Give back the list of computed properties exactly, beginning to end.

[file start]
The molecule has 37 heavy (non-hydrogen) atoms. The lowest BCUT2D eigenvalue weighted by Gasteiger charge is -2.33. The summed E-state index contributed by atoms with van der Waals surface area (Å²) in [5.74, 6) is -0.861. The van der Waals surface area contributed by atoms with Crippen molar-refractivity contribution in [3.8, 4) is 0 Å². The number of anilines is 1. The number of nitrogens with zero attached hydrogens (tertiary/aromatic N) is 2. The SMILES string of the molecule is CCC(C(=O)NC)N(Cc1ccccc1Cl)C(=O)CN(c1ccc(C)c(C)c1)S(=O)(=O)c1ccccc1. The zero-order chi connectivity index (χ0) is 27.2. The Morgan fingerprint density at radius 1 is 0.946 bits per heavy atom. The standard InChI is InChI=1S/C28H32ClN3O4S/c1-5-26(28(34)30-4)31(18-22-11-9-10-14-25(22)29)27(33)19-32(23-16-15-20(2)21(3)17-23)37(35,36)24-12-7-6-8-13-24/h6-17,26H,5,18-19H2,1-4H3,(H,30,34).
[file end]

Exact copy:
The molecule has 37 heavy (non-hydrogen) atoms. The lowest BCUT2D eigenvalue weighted by Gasteiger charge is -2.33. The summed E-state index contributed by atoms with van der Waals surface area (Å²) in [5.74, 6) is -0.861. The van der Waals surface area contributed by atoms with Crippen molar-refractivity contribution in [3.8, 4) is 0 Å². The number of anilines is 1. The number of nitrogens with zero attached hydrogens (tertiary/aromatic N) is 2. The SMILES string of the molecule is CCC(C(=O)NC)N(Cc1ccccc1Cl)C(=O)CN(c1ccc(C)c(C)c1)S(=O)(=O)c1ccccc1. The zero-order chi connectivity index (χ0) is 27.2. The Morgan fingerprint density at radius 1 is 0.946 bits per heavy atom. The standard InChI is InChI=1S/C28H32ClN3O4S/c1-5-26(28(34)30-4)31(18-22-11-9-10-14-25(22)29)27(33)19-32(23-16-15-20(2)21(3)17-23)37(35,36)24-12-7-6-8-13-24/h6-17,26H,5,18-19H2,1-4H3,(H,30,34).